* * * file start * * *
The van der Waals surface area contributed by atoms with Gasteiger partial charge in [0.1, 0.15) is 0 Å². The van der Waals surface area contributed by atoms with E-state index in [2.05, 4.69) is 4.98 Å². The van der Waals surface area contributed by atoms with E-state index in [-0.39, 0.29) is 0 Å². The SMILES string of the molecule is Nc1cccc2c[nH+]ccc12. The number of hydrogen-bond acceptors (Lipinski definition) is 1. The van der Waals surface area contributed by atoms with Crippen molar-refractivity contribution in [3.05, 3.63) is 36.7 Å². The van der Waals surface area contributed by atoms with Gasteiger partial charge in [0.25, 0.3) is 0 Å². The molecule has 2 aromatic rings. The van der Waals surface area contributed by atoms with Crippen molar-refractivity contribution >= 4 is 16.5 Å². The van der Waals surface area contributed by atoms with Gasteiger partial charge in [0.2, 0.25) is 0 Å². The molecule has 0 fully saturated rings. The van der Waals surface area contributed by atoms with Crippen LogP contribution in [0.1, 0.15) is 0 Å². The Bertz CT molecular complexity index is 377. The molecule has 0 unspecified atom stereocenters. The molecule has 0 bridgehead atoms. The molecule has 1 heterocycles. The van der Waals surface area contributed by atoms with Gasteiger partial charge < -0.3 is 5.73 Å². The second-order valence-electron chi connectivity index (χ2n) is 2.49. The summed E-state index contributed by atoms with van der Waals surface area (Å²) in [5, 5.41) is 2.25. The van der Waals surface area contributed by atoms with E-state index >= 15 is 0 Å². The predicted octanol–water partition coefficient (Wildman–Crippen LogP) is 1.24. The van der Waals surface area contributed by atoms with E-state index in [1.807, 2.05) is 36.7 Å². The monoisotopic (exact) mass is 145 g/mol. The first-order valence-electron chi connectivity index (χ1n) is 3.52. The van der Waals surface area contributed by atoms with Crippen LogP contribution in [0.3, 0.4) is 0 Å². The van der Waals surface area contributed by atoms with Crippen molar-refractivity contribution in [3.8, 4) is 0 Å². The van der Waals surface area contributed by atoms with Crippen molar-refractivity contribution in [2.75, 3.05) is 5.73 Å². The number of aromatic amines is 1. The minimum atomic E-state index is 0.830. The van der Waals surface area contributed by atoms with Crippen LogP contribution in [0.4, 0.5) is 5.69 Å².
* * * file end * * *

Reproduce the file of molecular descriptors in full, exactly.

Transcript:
The van der Waals surface area contributed by atoms with Gasteiger partial charge in [0.1, 0.15) is 0 Å². The van der Waals surface area contributed by atoms with E-state index in [2.05, 4.69) is 4.98 Å². The van der Waals surface area contributed by atoms with E-state index in [-0.39, 0.29) is 0 Å². The SMILES string of the molecule is Nc1cccc2c[nH+]ccc12. The number of hydrogen-bond acceptors (Lipinski definition) is 1. The van der Waals surface area contributed by atoms with Crippen molar-refractivity contribution in [3.05, 3.63) is 36.7 Å². The van der Waals surface area contributed by atoms with Gasteiger partial charge in [0.25, 0.3) is 0 Å². The molecule has 2 aromatic rings. The van der Waals surface area contributed by atoms with Crippen molar-refractivity contribution >= 4 is 16.5 Å². The van der Waals surface area contributed by atoms with Gasteiger partial charge in [0.2, 0.25) is 0 Å². The molecule has 0 fully saturated rings. The van der Waals surface area contributed by atoms with Crippen LogP contribution in [0.1, 0.15) is 0 Å². The Bertz CT molecular complexity index is 377. The molecule has 0 unspecified atom stereocenters. The molecule has 0 bridgehead atoms. The molecule has 1 heterocycles. The van der Waals surface area contributed by atoms with Gasteiger partial charge < -0.3 is 5.73 Å². The second-order valence-electron chi connectivity index (χ2n) is 2.49. The summed E-state index contributed by atoms with van der Waals surface area (Å²) in [5, 5.41) is 2.25. The van der Waals surface area contributed by atoms with E-state index >= 15 is 0 Å². The predicted octanol–water partition coefficient (Wildman–Crippen LogP) is 1.24. The van der Waals surface area contributed by atoms with E-state index in [1.807, 2.05) is 36.7 Å². The monoisotopic (exact) mass is 145 g/mol. The first-order valence-electron chi connectivity index (χ1n) is 3.52. The van der Waals surface area contributed by atoms with Crippen LogP contribution in [0.3, 0.4) is 0 Å². The van der Waals surface area contributed by atoms with Crippen molar-refractivity contribution in [3.8, 4) is 0 Å². The van der Waals surface area contributed by atoms with Crippen molar-refractivity contribution in [2.75, 3.05) is 5.73 Å². The number of aromatic amines is 1. The minimum atomic E-state index is 0.830. The van der Waals surface area contributed by atoms with Crippen LogP contribution in [0.4, 0.5) is 5.69 Å².